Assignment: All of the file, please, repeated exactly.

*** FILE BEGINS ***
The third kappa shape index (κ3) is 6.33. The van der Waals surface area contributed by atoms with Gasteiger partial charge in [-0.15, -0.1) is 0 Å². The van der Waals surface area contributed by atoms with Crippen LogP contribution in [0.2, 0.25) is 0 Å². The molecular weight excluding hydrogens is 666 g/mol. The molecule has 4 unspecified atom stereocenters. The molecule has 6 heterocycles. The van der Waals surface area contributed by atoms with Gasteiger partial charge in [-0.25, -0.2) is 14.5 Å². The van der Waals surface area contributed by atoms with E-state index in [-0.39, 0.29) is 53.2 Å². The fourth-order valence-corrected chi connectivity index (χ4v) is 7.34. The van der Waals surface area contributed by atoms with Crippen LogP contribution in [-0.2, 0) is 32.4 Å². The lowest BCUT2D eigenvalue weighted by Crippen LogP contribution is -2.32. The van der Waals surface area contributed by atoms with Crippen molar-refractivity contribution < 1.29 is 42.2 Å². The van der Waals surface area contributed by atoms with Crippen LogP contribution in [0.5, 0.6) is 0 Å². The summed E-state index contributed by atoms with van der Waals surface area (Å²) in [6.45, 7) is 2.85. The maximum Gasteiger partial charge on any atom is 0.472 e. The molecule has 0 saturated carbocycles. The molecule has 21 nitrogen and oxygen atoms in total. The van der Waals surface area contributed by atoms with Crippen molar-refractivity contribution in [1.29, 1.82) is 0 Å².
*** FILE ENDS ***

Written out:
The third kappa shape index (κ3) is 6.33. The van der Waals surface area contributed by atoms with Gasteiger partial charge in [-0.15, -0.1) is 0 Å². The van der Waals surface area contributed by atoms with Crippen LogP contribution in [0.2, 0.25) is 0 Å². The molecular weight excluding hydrogens is 666 g/mol. The molecule has 4 unspecified atom stereocenters. The molecule has 6 heterocycles. The van der Waals surface area contributed by atoms with Gasteiger partial charge in [-0.25, -0.2) is 14.5 Å². The van der Waals surface area contributed by atoms with E-state index in [-0.39, 0.29) is 53.2 Å². The fourth-order valence-corrected chi connectivity index (χ4v) is 7.34. The van der Waals surface area contributed by atoms with Crippen LogP contribution in [-0.2, 0) is 32.4 Å². The lowest BCUT2D eigenvalue weighted by Crippen LogP contribution is -2.32. The van der Waals surface area contributed by atoms with Crippen molar-refractivity contribution < 1.29 is 42.2 Å². The van der Waals surface area contributed by atoms with Crippen LogP contribution in [0.5, 0.6) is 0 Å². The summed E-state index contributed by atoms with van der Waals surface area (Å²) in [6.45, 7) is 2.85. The maximum Gasteiger partial charge on any atom is 0.472 e. The molecule has 0 saturated carbocycles. The molecule has 21 nitrogen and oxygen atoms in total. The van der Waals surface area contributed by atoms with Crippen molar-refractivity contribution in [1.29, 1.82) is 0 Å².